He had assigned these two a very different task today. It's not to say that he made a point of dividing this task among the most capable, because there was no difference there. He just tended to be a bit more selective to alienate slackers when choosing those who were given it. Still, it hadn't always worked, even on this trip.
The two humans were set up in the crows' nest for the day. ((assuming, since you're players you're paranoid)) They had been doing their job rather decently throughout the day and had effectively spotted storm clouds on the horizon. That is to say, they thought they had spotted them. When they called down to the captain (which was very unnecessary considering that the distance to the captain was maybe 3 or 4 meters) he turned back, with a pricy piece of equipment in his hand. He folded it down and waved "Already saw them!" and put the spyglass into his pocket.
The job was menial and it put them most directly in the sun. They had spent quite a few hours in the sun just to spot the storm clouds. Sea life was not that pleasant.
My Fair Lady had become a fair nightmare as far as cooking for the captain and the crew was concerned.
BrewStirr Hammer had found it to be a simple enough task to be hired aboard the My Fair Lady as one of the two cooks employed for the adventure cruise.
The Dwarf had become accustomed to the usual jokes about "Stirring the Brew" that his name elicited among the company of men and assorted rogues.
His fiery red eyes did not betray his true feelings as the 4'11" 140lb 45 year old Dwarf went about his business in the ship's kitchen along with his Halfling cooking partner that fate had seemingly thrown them together in a mercilessly humorous fashion.
They had long since run out of the proper seasonings and the jerky was subjected to the boiling waters mixed with vinegar and ale and whatever the two "short-order cooks" were able to blend in the pot. Occasionally they had the good fortune of snagging a fish or a clump of seawood to flavor the jerky stew, but BrewStirr had refused to add any of his own flavorful possessions to make the stew more palatable.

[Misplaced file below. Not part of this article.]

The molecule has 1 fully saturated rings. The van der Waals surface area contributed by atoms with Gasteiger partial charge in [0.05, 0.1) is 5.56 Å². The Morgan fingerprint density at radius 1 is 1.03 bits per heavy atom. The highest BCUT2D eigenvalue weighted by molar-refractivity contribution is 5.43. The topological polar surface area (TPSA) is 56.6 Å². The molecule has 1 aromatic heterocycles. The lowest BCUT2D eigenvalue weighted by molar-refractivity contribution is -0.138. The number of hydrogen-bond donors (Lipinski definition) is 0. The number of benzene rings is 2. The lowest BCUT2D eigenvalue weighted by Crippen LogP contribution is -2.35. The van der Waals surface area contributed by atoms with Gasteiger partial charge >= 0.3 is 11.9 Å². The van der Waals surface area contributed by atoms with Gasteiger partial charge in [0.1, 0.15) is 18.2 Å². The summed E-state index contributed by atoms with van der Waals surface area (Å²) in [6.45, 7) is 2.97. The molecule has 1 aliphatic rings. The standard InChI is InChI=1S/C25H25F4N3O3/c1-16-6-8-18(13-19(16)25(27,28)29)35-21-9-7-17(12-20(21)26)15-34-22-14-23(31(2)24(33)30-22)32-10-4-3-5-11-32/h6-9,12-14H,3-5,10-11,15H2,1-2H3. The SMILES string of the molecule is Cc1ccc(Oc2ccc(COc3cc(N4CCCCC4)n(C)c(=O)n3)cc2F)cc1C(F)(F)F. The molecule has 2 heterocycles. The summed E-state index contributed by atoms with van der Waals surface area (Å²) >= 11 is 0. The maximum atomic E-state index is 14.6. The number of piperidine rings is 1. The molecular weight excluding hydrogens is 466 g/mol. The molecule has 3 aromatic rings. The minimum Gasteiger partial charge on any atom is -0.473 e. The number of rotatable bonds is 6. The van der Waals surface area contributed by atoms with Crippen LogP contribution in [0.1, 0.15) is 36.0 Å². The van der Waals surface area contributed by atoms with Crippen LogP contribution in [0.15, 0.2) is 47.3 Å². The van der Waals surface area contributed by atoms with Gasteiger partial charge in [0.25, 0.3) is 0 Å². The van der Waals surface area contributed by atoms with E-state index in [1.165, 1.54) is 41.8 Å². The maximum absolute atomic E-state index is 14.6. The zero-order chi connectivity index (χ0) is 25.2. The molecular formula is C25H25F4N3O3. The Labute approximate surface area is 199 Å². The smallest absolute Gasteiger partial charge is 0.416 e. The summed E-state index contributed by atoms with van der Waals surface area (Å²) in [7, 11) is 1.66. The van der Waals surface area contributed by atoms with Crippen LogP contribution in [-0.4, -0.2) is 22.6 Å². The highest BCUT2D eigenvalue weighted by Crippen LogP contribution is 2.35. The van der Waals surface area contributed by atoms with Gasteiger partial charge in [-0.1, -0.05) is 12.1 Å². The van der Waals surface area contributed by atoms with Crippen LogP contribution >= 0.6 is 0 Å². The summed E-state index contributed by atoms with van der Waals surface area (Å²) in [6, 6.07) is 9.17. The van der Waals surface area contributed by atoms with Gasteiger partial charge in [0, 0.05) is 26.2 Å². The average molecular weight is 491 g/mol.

His long dark brown hair was pulled back so as not to accidently fall into the stew pot and his long darker brown blackish beard contained the sweat of his labor which seemed to miraculously prevent the sweat of his brow from contaminating the contents of the brewing pot.
Being 45 years young, BrewStirr Hammer had just become of age as an adult, but he had enough smarts to conceal his abilities as a Wizard/Evoker from not only the captain and his crew, but from the Halfling as well.
He could have creatively used his spell casting abilities to enrich the flavor and nutrition of the jerky stew in some manner, but he chose to remain merely a "short-order cook" who was but another face among the masses of adventure seekers and soldiers of fortune who desired to make a great or small fortune among the Elves.
Nonetheless, BrewStirr Hammer was doing his best to provide a decent and tasty meal, especially with the Halfling providing a challenge every now and then with the choice of flotsam and jetsam that he tried to add to the jerky stew.